Advice on adopting a rescue dog

Speak to any dog owner and a common theme is likely to emerge; dogs are loyal companions and much-loved members of the family. From reducing blood pressure levels and stress, little can beat snuggling down on the sofa with your four-legged friend at your feet or seeing their tails wagging excitedly when you walk through the door. Come rain or shine they offer a valid reason for us humans to exercise and spend more time in the fresh air.
A young girl holds a small, white dog

Searching for your perfect partner

Whether you admire the intelligence and loyalty of a Collie or the cuteness of a Pomeranian, you likely already have a type in mind. Each breed has its own characteristics and it’s at this stage that you need to be entirely honest about your capabilities. Certain breeds can quickly become unruly without adequate physical or mental stimulation, particularly if the owner is timid. Likewise if you are an active person who dreams of taking your pooch to agility classes, getting a lapdog with a stubborn personality will be far from the perfect match. 

If you have a member of the family with allergies, you might want to consider a low allergenic breed such as a Poodle

Taking all this into account, your next consideration is deciding where to look. Breed associations and web directories might seem like an obvious choice, but the benefits of adopting a dog from a rescue center are plentiful. 

Finding a shelter in the US 

There are numerous reputable organizations and shelters across the country. Always do your research and try to seek recommendations where possible, but remember that the majority of centers are run by those dedicated to matching dogs with the right owners. After all, it brings great upset to animals when they're rehomed continually, especially when they desperately need love and stability. 

You will usually need to complete a questionnaire or application form so that the organization can assess your suitability as a potential adopter. This is usually followed up with an interview, and then before you can take your rescue dog home, a home visit. As a general rule, the stricter the procedures, the greater the emphasis  placed on the care and welfare of the animals.

Photo of a dog tilting his head

While it sounds like a lengthy process, the beauty of shelters is that they usually provide ongoing support, which should help to minimize any teething issues. Each animal receives a health check and behavioral assessment prior to being rehomed. The assessment covers various factors including the ideal living environment (whether they can be housed with young children or other pets) and preferred owner (for example, an active and experienced handler or someone who is retired and lives alone). 

There’s a misconception that many animals from shelters are difficult or untrustworthy. In reality, you’ll find all sorts of breeds and sizes available for rehoming, from Pedigrees to mixed breeds, all with different personality traits. Dogs can be rescued for a variety of different reasons and on many occasions, the dog itself was not at fault. Changes in circumstances, such as divorce or moving away, are common reasons, but sadly so is abuse or neglect. 

The shelter gives potential adopters as much background information as possible, along with information on how the dog's behavior since arrival at the shelter. If a dog was mistreated, it may display nervous or aggressive traits and in these cases, an experienced and patient handler is sought. It can take a while for some animals to develop trust, but given time and the correct care, pets can overcome such issues.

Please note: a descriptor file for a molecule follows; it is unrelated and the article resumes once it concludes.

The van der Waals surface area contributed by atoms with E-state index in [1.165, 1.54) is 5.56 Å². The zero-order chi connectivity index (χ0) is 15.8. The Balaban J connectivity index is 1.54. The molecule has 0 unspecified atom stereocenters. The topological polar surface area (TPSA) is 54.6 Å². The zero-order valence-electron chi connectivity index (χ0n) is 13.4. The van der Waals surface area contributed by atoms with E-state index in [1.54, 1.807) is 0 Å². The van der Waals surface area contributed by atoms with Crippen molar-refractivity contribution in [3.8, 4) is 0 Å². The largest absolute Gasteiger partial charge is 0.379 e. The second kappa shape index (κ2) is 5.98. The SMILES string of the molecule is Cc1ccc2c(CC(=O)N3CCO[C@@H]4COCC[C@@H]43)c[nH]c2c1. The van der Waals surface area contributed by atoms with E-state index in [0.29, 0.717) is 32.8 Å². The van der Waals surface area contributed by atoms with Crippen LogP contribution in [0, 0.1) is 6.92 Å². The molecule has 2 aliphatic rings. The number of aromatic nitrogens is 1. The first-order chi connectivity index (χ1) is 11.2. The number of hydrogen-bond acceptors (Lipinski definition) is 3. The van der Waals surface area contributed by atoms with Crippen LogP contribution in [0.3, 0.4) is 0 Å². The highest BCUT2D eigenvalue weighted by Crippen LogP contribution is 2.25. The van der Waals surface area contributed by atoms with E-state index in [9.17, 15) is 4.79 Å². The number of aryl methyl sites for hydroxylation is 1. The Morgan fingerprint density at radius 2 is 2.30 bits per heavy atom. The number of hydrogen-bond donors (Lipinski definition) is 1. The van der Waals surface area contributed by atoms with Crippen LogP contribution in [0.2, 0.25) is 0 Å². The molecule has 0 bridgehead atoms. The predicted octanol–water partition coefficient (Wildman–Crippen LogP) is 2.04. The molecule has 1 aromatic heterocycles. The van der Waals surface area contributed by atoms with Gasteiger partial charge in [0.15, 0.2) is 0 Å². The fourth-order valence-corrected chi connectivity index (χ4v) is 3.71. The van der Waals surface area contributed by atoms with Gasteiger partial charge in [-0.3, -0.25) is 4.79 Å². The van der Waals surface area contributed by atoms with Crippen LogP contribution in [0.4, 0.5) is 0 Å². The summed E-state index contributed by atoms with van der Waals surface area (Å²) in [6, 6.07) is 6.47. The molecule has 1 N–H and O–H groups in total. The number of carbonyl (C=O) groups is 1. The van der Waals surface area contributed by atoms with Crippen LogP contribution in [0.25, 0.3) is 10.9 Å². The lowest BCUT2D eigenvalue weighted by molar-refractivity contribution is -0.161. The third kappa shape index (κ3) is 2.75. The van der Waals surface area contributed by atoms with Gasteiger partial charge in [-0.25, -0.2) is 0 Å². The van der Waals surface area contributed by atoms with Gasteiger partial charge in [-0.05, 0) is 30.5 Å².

Reasons to adopt 

Besides giving a dog or cat in need a loving home, you may also save money since adoption fees at shelters can be considerably cheaper in comparison to those at a breeder. What’s more, each dog undergoes a veterinary examination at the shelter, is fully vaccinated, spayed/neutered, and may also be dewormed and microchipped. Those who work at the shelter should also help identify and address any behavioral issues when possible.

Also bear in mind that there are many benefits to choosing an older dog over a newly-purchased puppy. At the very least, the issues of chewing and sleepless nights should (in theory) be distant memories, and there should be few surprises when it comes to their size and temperament: what you see shouldn’t change too drastically. 

A black dog runs through the grass

It’s important to be realistic with your level of experience and the amount of time you can dedicate to remedying any issues. Don't try to bombard your adopted dog with too many new things at once. It’s at this stage that you need to build the foundations of trust and confidence, and this is where inconsistent training can easily lead to new or unwanted behaviors. 

Many shelters provide pet insurance coverage for a few weeks, but after that it's up to you to have coverage in place. Find out how we can help cover your rescue dog today. 

Bringing a dog into your home is not a decision to take lightly. For one, it’s a huge commitment; if you have a hectic lifestyle working long hours at the office, socializing most evenings, and heading off on weekends, you’ll need to look into alternative arrangements and make a few lifestyle adjustments. 

If finances permit and you can dedicate the necessary time and care, you are about to embark on one of the most rewarding experiences. 

Dog shelter directory

We’ve put together a small list of dog rescues and shelters in some of the major cities in the US. A selection of them cater for all types of dogs and cats, while others focus predominately on homeless and unwanted animals who are housed with foster parents until a suitable family can be found. As this is not an exhaustive list, we recommend carrying out further research in your area. 


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